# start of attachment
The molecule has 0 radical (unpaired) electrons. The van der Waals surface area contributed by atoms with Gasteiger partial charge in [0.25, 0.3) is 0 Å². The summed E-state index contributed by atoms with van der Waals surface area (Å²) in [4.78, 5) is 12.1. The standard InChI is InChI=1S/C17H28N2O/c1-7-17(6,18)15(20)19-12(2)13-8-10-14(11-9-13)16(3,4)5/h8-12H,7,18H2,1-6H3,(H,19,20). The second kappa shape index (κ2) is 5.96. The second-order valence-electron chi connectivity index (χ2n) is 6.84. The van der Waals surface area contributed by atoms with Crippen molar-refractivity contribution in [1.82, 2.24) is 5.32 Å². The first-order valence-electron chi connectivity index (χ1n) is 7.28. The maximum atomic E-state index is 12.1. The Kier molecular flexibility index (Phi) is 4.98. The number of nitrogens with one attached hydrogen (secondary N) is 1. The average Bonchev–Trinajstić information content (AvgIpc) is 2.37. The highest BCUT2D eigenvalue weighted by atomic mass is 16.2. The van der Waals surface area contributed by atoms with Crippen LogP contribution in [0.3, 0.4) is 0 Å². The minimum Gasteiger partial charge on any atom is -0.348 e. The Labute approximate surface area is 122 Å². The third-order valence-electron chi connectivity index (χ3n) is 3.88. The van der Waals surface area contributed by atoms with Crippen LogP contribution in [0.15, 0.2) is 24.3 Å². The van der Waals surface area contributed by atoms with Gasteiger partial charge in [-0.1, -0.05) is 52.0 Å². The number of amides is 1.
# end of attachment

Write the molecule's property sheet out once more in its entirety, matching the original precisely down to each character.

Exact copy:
The molecule has 0 radical (unpaired) electrons. The van der Waals surface area contributed by atoms with Gasteiger partial charge in [0.25, 0.3) is 0 Å². The summed E-state index contributed by atoms with van der Waals surface area (Å²) in [4.78, 5) is 12.1. The standard InChI is InChI=1S/C17H28N2O/c1-7-17(6,18)15(20)19-12(2)13-8-10-14(11-9-13)16(3,4)5/h8-12H,7,18H2,1-6H3,(H,19,20). The second kappa shape index (κ2) is 5.96. The second-order valence-electron chi connectivity index (χ2n) is 6.84. The van der Waals surface area contributed by atoms with Crippen molar-refractivity contribution in [1.82, 2.24) is 5.32 Å². The first-order valence-electron chi connectivity index (χ1n) is 7.28. The maximum atomic E-state index is 12.1. The Kier molecular flexibility index (Phi) is 4.98. The number of nitrogens with one attached hydrogen (secondary N) is 1. The average Bonchev–Trinajstić information content (AvgIpc) is 2.37. The highest BCUT2D eigenvalue weighted by atomic mass is 16.2. The van der Waals surface area contributed by atoms with Crippen LogP contribution in [0.3, 0.4) is 0 Å². The minimum Gasteiger partial charge on any atom is -0.348 e. The Labute approximate surface area is 122 Å². The third-order valence-electron chi connectivity index (χ3n) is 3.88. The van der Waals surface area contributed by atoms with Crippen LogP contribution in [0.15, 0.2) is 24.3 Å². The van der Waals surface area contributed by atoms with Gasteiger partial charge in [-0.1, -0.05) is 52.0 Å². The number of amides is 1.